Eight Web Usability Problems That Haven't Changed

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News: Eight Web Usability Problems That Haven't Changed

  1. WebMonkey.com has an excerpt from Jakob Nielsen and Hoa Loranger's new book Prioritizing Web Usability, highlighting eight problems that still exist in web applications today: including:
    • Links that don't change color when visited
    • Breaking the back button
    • Opening new browser windows
    • Pop-up windows
    • Design elements that look like advertisements
    • Violating Web-wide conventions
    • Vaporous content and empty hype
    • Dense content and unscannable text
    Oddly enough, Webmonkey itself violates some of these (and your Humble Editor makes no comment about where TSS violates them as well.) The authors make no mention of Ajax being a problem (unless perhaps implied in "Violating Web-wide conventions," although the section explaining this problem makes no specific mention of Ajax.) What do you think of the list? Seth Godin, in his "How to get traffic for your blog" and "Maybe you don't want traffic so badly?" entries makes the point that following the rules can yield boring sites, and users tend to prefer sites that aren't boring; where's the balance?
  2. Seems that he got out of an oxygen chamber that had been sealed since 1997. Or maybe he just wanted to release a new book with recycled content. After all, he would have felt badly for throwing away all the precious data gathered during usability tests almost a decade ago. Anyway, I do not agree with some of the points that he makes. Looks like he treats web as hyperlinked collection of pages circa 1994, not as collection of pages *and* applications or even as all-uniting medium that will ultimately congregate web and desktop. For example, marking a link as "visited" does not make sense in a system that generates dynamic up-to-date information every time a user clicks a link. Same with the back button: if transaction has been committed, there is no point in rolling back the user interface since it would not correspond to server state. About new windows and pop-ups, I hate them as much as he does, but I understand that before Ajax gained acceptance this was the way to retain current page content while displaying some additional info like series of pictures. "Play Nice" matra is as meaningless and general as it can get. There are other signs of age, like he does not explain the benefits of semantic web development and proper use of CSS (yes, this affects usability); does not mention bad accessibility and less than stellar degradation of Javascript-based websites and how many of these sites do not even bother to check whether Javascript is enabled; does not explain liquid vs fixed design issues; does not critisize unscalable fonts, etc. Ajax is not mentioned as well. Maybe post-Navigator4 issues are disscused in the rest of the book, but the exerpt Webmonkey chose to publish makes one think that the whole book is just a facelifted reprint.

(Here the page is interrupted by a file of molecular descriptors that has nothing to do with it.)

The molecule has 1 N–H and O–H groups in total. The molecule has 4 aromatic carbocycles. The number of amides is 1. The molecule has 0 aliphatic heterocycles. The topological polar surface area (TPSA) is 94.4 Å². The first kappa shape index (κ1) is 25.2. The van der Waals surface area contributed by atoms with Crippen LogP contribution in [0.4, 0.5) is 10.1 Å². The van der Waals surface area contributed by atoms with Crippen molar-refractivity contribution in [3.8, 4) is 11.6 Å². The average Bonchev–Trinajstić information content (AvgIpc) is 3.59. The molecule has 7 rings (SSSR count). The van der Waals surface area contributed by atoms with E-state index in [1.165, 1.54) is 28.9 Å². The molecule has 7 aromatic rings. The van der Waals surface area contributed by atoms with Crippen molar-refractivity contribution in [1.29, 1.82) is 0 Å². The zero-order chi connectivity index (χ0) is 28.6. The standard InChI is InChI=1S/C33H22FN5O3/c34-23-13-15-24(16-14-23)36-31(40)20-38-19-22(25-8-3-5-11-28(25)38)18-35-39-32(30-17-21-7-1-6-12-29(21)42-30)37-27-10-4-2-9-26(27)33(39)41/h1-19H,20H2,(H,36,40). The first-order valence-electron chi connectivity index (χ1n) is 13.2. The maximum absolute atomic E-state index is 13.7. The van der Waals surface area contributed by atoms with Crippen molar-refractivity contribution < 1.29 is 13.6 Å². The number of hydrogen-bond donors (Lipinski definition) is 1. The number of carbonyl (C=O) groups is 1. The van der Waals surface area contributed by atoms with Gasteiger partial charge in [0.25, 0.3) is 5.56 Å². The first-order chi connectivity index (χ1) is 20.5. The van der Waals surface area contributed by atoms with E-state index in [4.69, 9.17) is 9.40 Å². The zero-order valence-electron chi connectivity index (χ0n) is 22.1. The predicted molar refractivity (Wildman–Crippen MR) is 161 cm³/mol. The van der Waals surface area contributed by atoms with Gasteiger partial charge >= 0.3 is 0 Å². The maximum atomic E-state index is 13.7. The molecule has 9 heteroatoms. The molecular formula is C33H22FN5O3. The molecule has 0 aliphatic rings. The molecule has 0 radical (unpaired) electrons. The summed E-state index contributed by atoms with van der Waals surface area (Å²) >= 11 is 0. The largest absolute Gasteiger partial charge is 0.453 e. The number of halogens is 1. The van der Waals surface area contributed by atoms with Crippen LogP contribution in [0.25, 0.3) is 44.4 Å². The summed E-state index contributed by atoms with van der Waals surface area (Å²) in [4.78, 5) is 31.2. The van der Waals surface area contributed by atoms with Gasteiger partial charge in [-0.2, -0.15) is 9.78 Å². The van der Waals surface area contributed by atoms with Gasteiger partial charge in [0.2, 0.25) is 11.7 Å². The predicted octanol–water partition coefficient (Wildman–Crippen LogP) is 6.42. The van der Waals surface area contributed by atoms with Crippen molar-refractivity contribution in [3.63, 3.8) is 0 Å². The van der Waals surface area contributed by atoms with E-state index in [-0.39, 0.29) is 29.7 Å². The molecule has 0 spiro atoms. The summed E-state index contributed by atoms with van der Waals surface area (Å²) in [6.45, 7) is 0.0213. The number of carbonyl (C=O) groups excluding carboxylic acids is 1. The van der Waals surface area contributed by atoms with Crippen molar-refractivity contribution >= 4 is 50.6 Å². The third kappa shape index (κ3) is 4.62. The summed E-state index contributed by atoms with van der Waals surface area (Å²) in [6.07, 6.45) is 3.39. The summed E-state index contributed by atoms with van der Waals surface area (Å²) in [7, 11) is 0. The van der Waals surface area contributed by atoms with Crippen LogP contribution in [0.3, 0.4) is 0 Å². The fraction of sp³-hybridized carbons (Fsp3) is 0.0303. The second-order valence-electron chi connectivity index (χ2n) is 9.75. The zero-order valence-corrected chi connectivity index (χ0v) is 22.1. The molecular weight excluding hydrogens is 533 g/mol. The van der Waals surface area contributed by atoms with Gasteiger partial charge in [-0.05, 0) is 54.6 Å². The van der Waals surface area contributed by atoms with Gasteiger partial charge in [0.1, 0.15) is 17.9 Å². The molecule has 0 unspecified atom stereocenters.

3. Same with the back button: if transaction has been committed, there is no point in rolling back the user interface since it would not correspond to server state.